Songs of Eretz Poetry Review is pleased to present “Conversation” by Carolyn Martin.  Ms. Martin won the Songs of Eretz Poetry Award in February of this year. Her poems have appeared in publications throughout the US and UK, and her second collection, The Way a Woman Knows, was released earlier this year by The Poetry Box  A detailed biography may be found here:

Carolyn Martin

Saturday, our 9:00 a.m. ritual.                                                             
In Jersey she delays her lunch until                                       
my call from Oregon. Three rings ­­– no more –                                  
and I swoop in to question her before                                   
she questions me. She cannot listen long,      
so I defer to doctors, favorite songs,
and bouncing checks. Forgetting, she repeats
each fact a dozen times – the stroke still cheats
her memory. I cheer her on in spite
of all those ancient mother/daughter fights
we wasted our lives on. Don’t get old, each week
her ninety-one commands my seventy.
Compassion prays she’ll die asleep in bed,
forgetting all the words I never said.

Poet’s Notes:  This sonnet recounts pretty accurately the weekly conversation I have with my mother. At 91-years-of-age, she lives in her own apartment and, although she suffered a minor stroke three years ago, she is still able to do many things for herself. While I’m an introvert, she’s an extrovert who can out-talk me even with her repetitions. One of her favorite admonitions is, “Don’t get old.” At 70, I usually joke back, “But, mom, I’m already old.”

Editor’s Note:  I like the poetic take on the conflicts that occur between some mothers and daughters or, more universally, between parents and their children.  The final couplet is particularly moving.  “Conversation” was first published in Antiphon, June 2015.

Wednesday, December 23, 2015

Poem of the Day: “Down the Mine” by Christopher Hivner

Songs of Eretz Poetry Review is pleased to present “Down the Mine” by Christopher Hivner.  A brief biography of the poet may be found here: 

Down the Mine
Christopher Hivner 

There was a time
when I thought about her
all day, every day,
mining my memories
with a pick and shovel,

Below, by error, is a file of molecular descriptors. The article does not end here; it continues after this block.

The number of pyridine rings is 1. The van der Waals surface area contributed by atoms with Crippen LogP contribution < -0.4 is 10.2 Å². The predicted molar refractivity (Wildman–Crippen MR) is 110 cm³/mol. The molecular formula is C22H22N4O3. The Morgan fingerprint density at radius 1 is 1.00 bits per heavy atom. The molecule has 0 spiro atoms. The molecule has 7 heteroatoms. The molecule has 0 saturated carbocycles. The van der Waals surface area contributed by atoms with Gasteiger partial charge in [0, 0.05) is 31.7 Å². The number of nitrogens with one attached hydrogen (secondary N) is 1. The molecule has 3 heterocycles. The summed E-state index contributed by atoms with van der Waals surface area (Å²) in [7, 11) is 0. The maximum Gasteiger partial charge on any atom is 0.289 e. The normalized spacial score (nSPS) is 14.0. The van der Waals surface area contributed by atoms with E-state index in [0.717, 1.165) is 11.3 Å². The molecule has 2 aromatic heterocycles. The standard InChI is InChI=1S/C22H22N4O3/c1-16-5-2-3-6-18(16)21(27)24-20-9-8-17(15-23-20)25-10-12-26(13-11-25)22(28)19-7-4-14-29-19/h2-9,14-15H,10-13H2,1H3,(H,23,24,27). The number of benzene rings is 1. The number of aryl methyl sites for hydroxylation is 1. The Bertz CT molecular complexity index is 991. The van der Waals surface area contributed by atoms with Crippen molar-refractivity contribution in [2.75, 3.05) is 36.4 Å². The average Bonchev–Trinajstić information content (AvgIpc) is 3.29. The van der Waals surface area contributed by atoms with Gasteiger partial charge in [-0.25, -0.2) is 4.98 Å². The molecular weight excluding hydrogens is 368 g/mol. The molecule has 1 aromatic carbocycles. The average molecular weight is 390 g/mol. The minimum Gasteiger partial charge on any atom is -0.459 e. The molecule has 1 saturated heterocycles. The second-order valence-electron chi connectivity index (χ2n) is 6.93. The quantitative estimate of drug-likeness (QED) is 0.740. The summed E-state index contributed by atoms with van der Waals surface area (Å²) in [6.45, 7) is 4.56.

placing the jewels
in cloth
to protect until they
reach the surface,
the sunlight re-attaching their shine.

There was a time
when I thought about him
too often,
sneaking into the chamber
with a candle
to illuminate our past
just enough
so I’d get nicked
on a sharp edge
and bleed.

There came a time
when I tried to think
about nothing,
live in a void
of soft breezes
and esoteric things.
I boarded up the mine,
no more digging
through shards of anger,
no more cuts
too deep to suture
with a thread of deep breaths.

Now the years have passed
without subtlety.
The old helmet still fits,
new batteries in the lamp,
pick and shovel in hand,
I go mining again
searching for the gold
among the rock,
gold amidst the detritus,
gold shining its light,
gold to pay the way
to affirmation.

Poet’s Notes:  Our minds can be places of great joy and equal sadness. I don’t think I’m alone in sometimes dwelling on past mistakes or painful experiences. I was in that state of mind one day while writing, and “Down the Mine” came out. It’s basically a road map of relationships I repeatedly re-visit, then gird myself and say, “no more,” only to return later and dig all over again. The mine was the perfect metaphor for me, because it seems one small thought can lead to going deeper and deeper.

Editor’s Note:  This poem employs a unique (in my experience) and beautifully executed poetic conceit, solid throughout. 

Tuesday, December 22, 2015

Poem of the Day: “Monkeys with Typewriters” by Christopher Hivner

Songs of Eretz Poetry Review is pleased to present “Monkeys with Typewriters” by Christopher Hivner.  A brief biography of the poet may be found here:  

Monkeys with Typewriters
Christopher Hivner

My attempts to write
a love song to you
have ended in a
pile-up of distended words
with no life.
These derailed trains
of superannuated metaphors
lie at the bottom
of a canyon
burning out of control.

There will be no poem
detailing my affection for you
as I am incapable
of writing one
that doesn’t give me a headache.
The words I choose
mock me
with rolling eyes
and unintentional laughter,
turning my real emotion
into sardonic flotsam.

My profession of love
was to sound like Pablo Neruda,
but came out as a
Harlequin romance
generated by
monkeys with typewriters.
So the next time
we are together
I will give you a
wink and a nod,
a soft nudge in the side,
a raised eyebrow.
I will salute you
like the idiot I am
and you will know
you are loved.

Poet’s Notes: Pablo Neruda’s Twenty Love Poems and a Song of Despair is one of my favorite books, and Tonight I Can Write one of my favorite poems. During a writing session where I was experimenting with different styles I decided to try to write a love poem in the style of Neruda. For three days I tried. Every resulting piece was a disaster, which got trashed so I never had to look at it again. This led me to write “Monkeys with Typewriters” about my failed experiment.

Editor’s Note:  This one reminds me more of William Carlos Williams than Pablo Neruda, but it is good either way.  I particularly like the play on the word "salute" toward the end, though perhaps I just have a dirty mind.